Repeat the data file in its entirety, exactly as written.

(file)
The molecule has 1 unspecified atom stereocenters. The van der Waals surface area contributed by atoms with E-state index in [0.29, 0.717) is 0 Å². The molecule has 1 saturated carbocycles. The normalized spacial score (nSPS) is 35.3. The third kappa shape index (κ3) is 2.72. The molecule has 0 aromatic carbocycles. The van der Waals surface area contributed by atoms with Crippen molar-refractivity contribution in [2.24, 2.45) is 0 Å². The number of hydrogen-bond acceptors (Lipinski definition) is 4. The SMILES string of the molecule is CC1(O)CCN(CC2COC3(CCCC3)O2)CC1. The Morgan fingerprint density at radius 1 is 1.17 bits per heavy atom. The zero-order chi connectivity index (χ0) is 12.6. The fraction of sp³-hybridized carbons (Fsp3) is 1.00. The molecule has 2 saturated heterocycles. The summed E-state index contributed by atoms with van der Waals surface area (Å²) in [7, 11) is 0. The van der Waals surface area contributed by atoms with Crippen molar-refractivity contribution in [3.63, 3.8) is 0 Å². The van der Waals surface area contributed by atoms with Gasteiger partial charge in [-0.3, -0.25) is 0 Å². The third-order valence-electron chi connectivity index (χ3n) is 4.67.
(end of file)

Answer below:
The molecule has 1 unspecified atom stereocenters. The van der Waals surface area contributed by atoms with E-state index in [0.29, 0.717) is 0 Å². The molecule has 1 saturated carbocycles. The normalized spacial score (nSPS) is 35.3. The third kappa shape index (κ3) is 2.72. The molecule has 0 aromatic carbocycles. The van der Waals surface area contributed by atoms with Crippen molar-refractivity contribution in [2.24, 2.45) is 0 Å². The number of hydrogen-bond acceptors (Lipinski definition) is 4. The SMILES string of the molecule is CC1(O)CCN(CC2COC3(CCCC3)O2)CC1. The Morgan fingerprint density at radius 1 is 1.17 bits per heavy atom. The zero-order chi connectivity index (χ0) is 12.6. The fraction of sp³-hybridized carbons (Fsp3) is 1.00. The molecule has 2 saturated heterocycles. The summed E-state index contributed by atoms with van der Waals surface area (Å²) in [7, 11) is 0. The van der Waals surface area contributed by atoms with Crippen molar-refractivity contribution in [3.63, 3.8) is 0 Å². The van der Waals surface area contributed by atoms with Gasteiger partial charge in [-0.3, -0.25) is 0 Å². The third-order valence-electron chi connectivity index (χ3n) is 4.67.